PODS Photography Blog-May 2017 by Warren Capps
This will be a 3 part series of articles on travel photography. Article 1 will discuss what you hope to do with your photographs. Article 2 discusses how to physically prepare a travel photography journey. Article 3 will discuss preparation before the trip and how to be mentally ready for what comes your way during the trip.
What will you do with your photos after you get back?
I love travel photography. It is probably my most favorite passion, combining my love of seeing new places along with recording what I see with a camera. I have taken a couple of dozen photo workshops and tours. I have been to over 30 countries and 49 states (Hawaii is coming up this fall). Along the way, I have picked up a few practices that I think many would find useful. If not, in this day and age, I am sure you will let me know.
When I first started thinking of this topic, I thought I would simply talk about the physical and mental preparation that you might want to do to take outstanding photos during a trip. But the more I explored the topic, the more I realized that the last must be first. The very first question you must ask yourself is “What do I want to do with these photos when I get home?”. The answer to that question will greatly influence what you shoot and how/when you shoot it.
So, you have taken that great trip of a lifetime and have come home with 5000 photos. What are you going to do with them? For a friend of mine, the act of taking them seems to be enough. She almost never goes back and reviews the photos after a trip. She would also be the first to tell you that she is not a “real” photographer. But let’s suppose you want to share your photos. Let’s talk about how you might do that.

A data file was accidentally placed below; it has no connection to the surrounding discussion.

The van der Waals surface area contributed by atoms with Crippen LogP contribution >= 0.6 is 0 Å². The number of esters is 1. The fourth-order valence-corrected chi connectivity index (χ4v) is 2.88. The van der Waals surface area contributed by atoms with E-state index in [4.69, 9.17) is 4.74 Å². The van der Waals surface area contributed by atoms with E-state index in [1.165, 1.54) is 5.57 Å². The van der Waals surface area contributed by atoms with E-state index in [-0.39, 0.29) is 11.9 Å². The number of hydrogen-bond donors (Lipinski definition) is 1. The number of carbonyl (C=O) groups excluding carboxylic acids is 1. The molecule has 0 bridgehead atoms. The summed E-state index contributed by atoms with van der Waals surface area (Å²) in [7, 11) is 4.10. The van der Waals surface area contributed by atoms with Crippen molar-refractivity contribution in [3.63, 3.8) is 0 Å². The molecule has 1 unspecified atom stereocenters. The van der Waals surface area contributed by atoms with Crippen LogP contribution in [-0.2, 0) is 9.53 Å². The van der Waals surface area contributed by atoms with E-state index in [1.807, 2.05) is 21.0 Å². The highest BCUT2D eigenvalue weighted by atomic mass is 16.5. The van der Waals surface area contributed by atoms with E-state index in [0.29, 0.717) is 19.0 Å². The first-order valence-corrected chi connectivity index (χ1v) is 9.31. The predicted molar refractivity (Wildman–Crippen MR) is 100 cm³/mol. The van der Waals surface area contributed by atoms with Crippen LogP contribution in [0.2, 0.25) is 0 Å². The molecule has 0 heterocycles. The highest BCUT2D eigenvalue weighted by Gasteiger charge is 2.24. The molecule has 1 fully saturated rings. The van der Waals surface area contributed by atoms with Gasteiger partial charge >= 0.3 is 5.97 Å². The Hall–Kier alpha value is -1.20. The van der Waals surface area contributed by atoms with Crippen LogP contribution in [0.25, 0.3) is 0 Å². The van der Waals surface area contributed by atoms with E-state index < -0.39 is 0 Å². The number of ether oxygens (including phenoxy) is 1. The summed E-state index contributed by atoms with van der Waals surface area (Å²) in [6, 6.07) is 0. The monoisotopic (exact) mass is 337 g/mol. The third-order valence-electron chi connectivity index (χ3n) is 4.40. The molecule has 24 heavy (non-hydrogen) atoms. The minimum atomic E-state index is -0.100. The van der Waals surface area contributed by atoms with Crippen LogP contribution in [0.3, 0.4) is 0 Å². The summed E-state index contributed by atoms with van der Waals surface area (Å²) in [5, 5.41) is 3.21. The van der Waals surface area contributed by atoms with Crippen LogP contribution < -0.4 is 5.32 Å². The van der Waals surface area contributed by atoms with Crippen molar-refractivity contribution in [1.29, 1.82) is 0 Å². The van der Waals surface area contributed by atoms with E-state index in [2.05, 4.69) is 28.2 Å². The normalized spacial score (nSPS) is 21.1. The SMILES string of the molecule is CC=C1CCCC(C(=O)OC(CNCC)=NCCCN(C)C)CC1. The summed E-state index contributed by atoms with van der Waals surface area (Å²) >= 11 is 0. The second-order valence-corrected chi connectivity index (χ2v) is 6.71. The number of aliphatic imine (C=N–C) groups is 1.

Are you an obsessive documenter? Do you want to be able to record all the documentary information about the photos you take? Trust me, it takes quite a bit of extra time to record what or who you photographed. It means that you will find yourself taking photos of signs as memory aids.
Many of our cameras still lack in-camera GPS, so if we don’t document, we might not even know where we took the photos. And oops, did you forget to set your camera’s clock to local time? This one is a biggie. Always set you camera to local time! And set it back when you get home. Otherwise, you might not have a good idea of when you shot the photo.
Another good reason to document is if you plan to return to the area or sell your photos as stock. I have a semi-professional friend that has been going to Oaxaca, Mexico for decades. She documents everything she shoots and brings back photo prints every year to the people she shot the year before. As a result, she has built strong relationships with the locals and gets invited to many events and homes that the standard tourist would never see.
Do you want to share your photos on social media and/or the internet? This is perhaps one of the most popular methods of sharing photography. Facebook, Instagram, Flickr, Snapchat, 500px, Photobucket, Smugmug, Google Photos, etc. all offer a number of ways to edit, store, display and share your photography, many at little or no cost. Do you have your own website, your own blog that you want to shoot and write for? If so, you may have an idea that needs illustrating.